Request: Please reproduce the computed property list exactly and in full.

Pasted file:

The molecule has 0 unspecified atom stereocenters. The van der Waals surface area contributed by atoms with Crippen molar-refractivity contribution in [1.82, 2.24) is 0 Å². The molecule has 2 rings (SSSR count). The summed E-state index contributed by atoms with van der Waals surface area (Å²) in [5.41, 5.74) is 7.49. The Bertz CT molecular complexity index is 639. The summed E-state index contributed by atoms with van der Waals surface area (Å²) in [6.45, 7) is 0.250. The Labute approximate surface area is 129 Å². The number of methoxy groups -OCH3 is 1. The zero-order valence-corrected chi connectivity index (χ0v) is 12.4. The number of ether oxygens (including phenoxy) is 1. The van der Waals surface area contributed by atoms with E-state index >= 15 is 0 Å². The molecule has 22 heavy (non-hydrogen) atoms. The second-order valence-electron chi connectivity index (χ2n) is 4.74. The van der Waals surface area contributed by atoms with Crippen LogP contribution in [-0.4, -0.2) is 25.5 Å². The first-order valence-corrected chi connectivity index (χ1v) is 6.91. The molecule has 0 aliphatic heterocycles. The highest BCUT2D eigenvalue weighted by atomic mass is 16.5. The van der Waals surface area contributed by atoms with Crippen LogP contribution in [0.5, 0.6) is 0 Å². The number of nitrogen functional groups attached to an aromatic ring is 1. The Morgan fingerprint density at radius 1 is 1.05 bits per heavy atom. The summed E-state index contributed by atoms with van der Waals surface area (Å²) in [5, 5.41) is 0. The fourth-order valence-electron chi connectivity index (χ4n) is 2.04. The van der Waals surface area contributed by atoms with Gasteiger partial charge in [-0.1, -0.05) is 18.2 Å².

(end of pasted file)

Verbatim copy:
The molecule has 0 unspecified atom stereocenters. The van der Waals surface area contributed by atoms with Crippen molar-refractivity contribution in [1.82, 2.24) is 0 Å². The molecule has 2 rings (SSSR count). The summed E-state index contributed by atoms with van der Waals surface area (Å²) in [5.41, 5.74) is 7.49. The Bertz CT molecular complexity index is 639. The summed E-state index contributed by atoms with van der Waals surface area (Å²) in [6.45, 7) is 0.250. The Labute approximate surface area is 129 Å². The number of methoxy groups -OCH3 is 1. The zero-order valence-corrected chi connectivity index (χ0v) is 12.4. The number of ether oxygens (including phenoxy) is 1. The van der Waals surface area contributed by atoms with E-state index >= 15 is 0 Å². The molecule has 22 heavy (non-hydrogen) atoms. The second-order valence-electron chi connectivity index (χ2n) is 4.74. The van der Waals surface area contributed by atoms with Crippen LogP contribution in [-0.4, -0.2) is 25.5 Å². The first-order valence-corrected chi connectivity index (χ1v) is 6.91. The molecule has 0 aliphatic heterocycles. The highest BCUT2D eigenvalue weighted by atomic mass is 16.5. The van der Waals surface area contributed by atoms with Crippen LogP contribution in [0.5, 0.6) is 0 Å². The number of nitrogen functional groups attached to an aromatic ring is 1. The Morgan fingerprint density at radius 1 is 1.05 bits per heavy atom. The summed E-state index contributed by atoms with van der Waals surface area (Å²) in [5, 5.41) is 0. The fourth-order valence-electron chi connectivity index (χ4n) is 2.04. The van der Waals surface area contributed by atoms with Gasteiger partial charge in [-0.1, -0.05) is 18.2 Å².